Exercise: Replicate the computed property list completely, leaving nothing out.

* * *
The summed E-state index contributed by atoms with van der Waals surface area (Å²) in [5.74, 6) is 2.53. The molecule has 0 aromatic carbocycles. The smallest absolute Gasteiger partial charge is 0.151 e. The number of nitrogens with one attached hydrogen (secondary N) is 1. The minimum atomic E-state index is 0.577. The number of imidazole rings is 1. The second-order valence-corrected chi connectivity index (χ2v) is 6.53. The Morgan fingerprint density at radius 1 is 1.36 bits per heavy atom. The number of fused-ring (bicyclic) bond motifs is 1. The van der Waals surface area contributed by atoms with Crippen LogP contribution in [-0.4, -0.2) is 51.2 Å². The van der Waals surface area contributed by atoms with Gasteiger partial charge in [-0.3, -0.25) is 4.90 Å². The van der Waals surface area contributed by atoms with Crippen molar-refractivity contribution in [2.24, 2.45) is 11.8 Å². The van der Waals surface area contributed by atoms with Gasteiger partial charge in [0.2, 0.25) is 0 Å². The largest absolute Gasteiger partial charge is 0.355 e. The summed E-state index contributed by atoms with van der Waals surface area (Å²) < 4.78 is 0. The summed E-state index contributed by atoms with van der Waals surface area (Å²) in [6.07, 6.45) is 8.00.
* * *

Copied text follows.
The summed E-state index contributed by atoms with van der Waals surface area (Å²) in [5.74, 6) is 2.53. The molecule has 0 aromatic carbocycles. The smallest absolute Gasteiger partial charge is 0.151 e. The number of nitrogens with one attached hydrogen (secondary N) is 1. The minimum atomic E-state index is 0.577. The number of imidazole rings is 1. The second-order valence-corrected chi connectivity index (χ2v) is 6.53. The Morgan fingerprint density at radius 1 is 1.36 bits per heavy atom. The number of fused-ring (bicyclic) bond motifs is 1. The van der Waals surface area contributed by atoms with Crippen LogP contribution in [-0.4, -0.2) is 51.2 Å². The van der Waals surface area contributed by atoms with Gasteiger partial charge in [-0.3, -0.25) is 4.90 Å². The van der Waals surface area contributed by atoms with Crippen molar-refractivity contribution in [2.24, 2.45) is 11.8 Å². The van der Waals surface area contributed by atoms with Gasteiger partial charge in [0.2, 0.25) is 0 Å². The largest absolute Gasteiger partial charge is 0.355 e. The summed E-state index contributed by atoms with van der Waals surface area (Å²) < 4.78 is 0. The summed E-state index contributed by atoms with van der Waals surface area (Å²) in [6.07, 6.45) is 8.00.